What’s the difference between mentoring and coaching?

Meg Panozzo
3 min readMar 31, 2022
Photo by KOBU Agency on Unsplash

The terms ‘coaching’ and ‘mentoring’ are starting to come up a lot in the corporate world.

We accept without question the role of a coach in the world of sports and the role of a teacher for our kids. While I’ve got mountains of personal experience to prove to me that guidance from others (mentoring and / or coaching) is invaluable, it also seems that to have a mentor or a coach is not necessarily ‘business as usual’. We’re busy, after all.

And, it seems, the difference between ‘mentoring’ and ‘coaching’ may not be understood.

I’ve heard the two used interchangeably before, but they are quite different, and serve different purposes. I’ve had different coaches, mentors and teachers for different skills and parts of my life. I thought I would take a moment to explain the difference between mentoring and coaching to help you recognise when you might need one or the other.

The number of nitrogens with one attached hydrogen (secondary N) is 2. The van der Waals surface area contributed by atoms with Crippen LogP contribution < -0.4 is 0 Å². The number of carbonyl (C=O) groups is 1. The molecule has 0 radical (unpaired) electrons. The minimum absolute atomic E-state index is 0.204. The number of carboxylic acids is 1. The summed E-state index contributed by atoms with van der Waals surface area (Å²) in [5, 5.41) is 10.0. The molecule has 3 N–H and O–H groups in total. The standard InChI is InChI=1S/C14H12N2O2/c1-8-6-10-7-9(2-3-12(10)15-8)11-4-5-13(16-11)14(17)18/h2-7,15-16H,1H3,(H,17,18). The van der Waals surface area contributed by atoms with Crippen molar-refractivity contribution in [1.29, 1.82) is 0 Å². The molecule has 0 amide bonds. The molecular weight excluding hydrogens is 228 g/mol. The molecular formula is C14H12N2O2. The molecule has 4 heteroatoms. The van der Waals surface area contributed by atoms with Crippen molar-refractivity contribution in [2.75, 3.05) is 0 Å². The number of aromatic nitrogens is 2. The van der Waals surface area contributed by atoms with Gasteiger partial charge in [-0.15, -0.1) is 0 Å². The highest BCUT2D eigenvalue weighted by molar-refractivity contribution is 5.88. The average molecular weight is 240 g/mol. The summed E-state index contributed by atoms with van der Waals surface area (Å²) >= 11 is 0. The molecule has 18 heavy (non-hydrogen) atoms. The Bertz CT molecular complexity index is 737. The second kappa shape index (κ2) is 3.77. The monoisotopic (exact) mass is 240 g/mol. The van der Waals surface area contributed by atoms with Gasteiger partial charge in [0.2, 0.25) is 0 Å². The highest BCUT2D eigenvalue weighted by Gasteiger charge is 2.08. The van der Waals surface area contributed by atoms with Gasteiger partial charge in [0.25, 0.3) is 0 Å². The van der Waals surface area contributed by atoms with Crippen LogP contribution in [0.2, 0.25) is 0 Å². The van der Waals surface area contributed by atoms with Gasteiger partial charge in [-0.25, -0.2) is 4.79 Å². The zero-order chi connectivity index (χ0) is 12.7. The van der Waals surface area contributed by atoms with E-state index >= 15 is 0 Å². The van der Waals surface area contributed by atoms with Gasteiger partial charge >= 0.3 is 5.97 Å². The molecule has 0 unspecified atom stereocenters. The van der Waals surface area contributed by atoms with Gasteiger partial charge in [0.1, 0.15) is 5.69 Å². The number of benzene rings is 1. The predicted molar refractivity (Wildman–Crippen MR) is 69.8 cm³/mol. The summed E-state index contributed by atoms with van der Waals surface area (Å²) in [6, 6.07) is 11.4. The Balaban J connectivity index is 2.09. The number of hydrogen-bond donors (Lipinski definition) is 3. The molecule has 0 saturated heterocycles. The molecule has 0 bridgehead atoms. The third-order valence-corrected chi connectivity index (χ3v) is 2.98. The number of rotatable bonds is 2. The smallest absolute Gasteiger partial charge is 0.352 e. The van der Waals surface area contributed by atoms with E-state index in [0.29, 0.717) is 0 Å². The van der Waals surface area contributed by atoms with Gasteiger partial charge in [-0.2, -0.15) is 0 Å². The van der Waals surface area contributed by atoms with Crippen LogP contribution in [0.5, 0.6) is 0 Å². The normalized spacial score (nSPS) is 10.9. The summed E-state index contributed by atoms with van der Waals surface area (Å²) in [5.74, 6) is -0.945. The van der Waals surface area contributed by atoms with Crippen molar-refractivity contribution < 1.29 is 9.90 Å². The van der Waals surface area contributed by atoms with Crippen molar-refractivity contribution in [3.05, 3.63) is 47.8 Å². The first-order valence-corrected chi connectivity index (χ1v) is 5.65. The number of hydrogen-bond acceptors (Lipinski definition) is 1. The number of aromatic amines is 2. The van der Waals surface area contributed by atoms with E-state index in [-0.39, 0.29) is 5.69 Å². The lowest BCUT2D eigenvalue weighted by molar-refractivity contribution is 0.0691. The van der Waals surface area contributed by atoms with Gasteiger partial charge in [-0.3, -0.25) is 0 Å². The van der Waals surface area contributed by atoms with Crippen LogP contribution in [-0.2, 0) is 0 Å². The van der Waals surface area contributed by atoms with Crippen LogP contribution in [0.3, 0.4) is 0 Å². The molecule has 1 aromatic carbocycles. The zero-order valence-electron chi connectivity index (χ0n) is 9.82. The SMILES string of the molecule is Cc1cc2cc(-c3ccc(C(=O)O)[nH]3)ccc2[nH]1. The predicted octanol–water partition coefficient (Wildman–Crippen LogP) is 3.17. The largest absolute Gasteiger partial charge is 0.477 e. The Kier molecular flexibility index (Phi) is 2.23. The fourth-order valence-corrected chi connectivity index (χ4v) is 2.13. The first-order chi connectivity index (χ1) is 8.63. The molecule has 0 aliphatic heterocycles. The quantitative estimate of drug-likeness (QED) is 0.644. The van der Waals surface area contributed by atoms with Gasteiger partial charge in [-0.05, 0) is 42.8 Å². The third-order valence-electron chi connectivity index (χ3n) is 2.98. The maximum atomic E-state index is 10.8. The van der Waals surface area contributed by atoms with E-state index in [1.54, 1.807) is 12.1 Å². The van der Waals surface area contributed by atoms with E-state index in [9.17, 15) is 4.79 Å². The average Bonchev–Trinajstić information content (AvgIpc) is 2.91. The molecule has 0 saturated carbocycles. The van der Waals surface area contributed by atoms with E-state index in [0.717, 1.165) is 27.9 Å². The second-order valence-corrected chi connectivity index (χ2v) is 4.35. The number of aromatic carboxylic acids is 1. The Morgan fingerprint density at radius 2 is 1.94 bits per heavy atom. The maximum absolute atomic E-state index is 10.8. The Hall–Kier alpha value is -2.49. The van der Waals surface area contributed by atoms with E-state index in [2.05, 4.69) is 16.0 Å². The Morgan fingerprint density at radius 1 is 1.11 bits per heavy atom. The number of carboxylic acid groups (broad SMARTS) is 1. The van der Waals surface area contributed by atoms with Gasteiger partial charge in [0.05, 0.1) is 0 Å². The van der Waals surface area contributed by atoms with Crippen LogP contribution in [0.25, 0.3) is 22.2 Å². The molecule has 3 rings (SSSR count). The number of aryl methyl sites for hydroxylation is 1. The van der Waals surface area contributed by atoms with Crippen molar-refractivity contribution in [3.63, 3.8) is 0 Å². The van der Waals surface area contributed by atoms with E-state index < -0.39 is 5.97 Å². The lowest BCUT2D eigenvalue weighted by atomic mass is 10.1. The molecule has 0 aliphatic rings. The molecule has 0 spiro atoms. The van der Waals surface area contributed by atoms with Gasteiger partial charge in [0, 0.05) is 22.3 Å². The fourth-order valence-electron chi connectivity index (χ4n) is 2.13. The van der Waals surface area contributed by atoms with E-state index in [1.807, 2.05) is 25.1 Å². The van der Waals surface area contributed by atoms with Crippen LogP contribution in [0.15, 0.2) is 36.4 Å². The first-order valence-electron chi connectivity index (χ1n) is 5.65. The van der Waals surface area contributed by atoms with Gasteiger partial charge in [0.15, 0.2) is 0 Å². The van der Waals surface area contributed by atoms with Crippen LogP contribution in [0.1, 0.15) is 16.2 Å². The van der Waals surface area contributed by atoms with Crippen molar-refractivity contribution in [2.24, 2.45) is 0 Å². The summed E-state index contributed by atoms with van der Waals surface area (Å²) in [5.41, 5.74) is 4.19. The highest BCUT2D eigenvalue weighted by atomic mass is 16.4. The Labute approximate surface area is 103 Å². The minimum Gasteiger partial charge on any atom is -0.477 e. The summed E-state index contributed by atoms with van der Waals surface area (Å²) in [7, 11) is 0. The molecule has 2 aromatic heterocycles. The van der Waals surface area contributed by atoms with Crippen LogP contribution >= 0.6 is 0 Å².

In this article, I aim to explain the difference between the two, through the lens of career development. I’ve shared here the ‘technical definitions’ as well as my own perspective.


Mentoring is a little closer to teaching. The Cambridge Dictionary defines it as “the act or process of helping and giving advice to a younger or less experienced person, especially in a job or at school”.(1)

I always think of mentors as people who have done what you want to do, and are able to impart their knowledge and wisdom from what they have learned on their journey. They should know your industry and have specific experience you can learn from. They may also have a technical skillset that you need to learn, or they can provide advice about what to do to get a certain result you are looking for. If you want to grow in a particular direction, you might seek out a mentor in your organisation or network who can help you and will give you the answers you are looking for.


Coaching is quite different to mentoring. At its core, coaching is about helping you find your own answers. Coaches may not have any experience in your industry, or may not have achieved the goals you want to achieve. Instead, the coaching process relies on the coach asking questions to…

Meg Panozzo

Philosophical perspectives on careers, life and leadership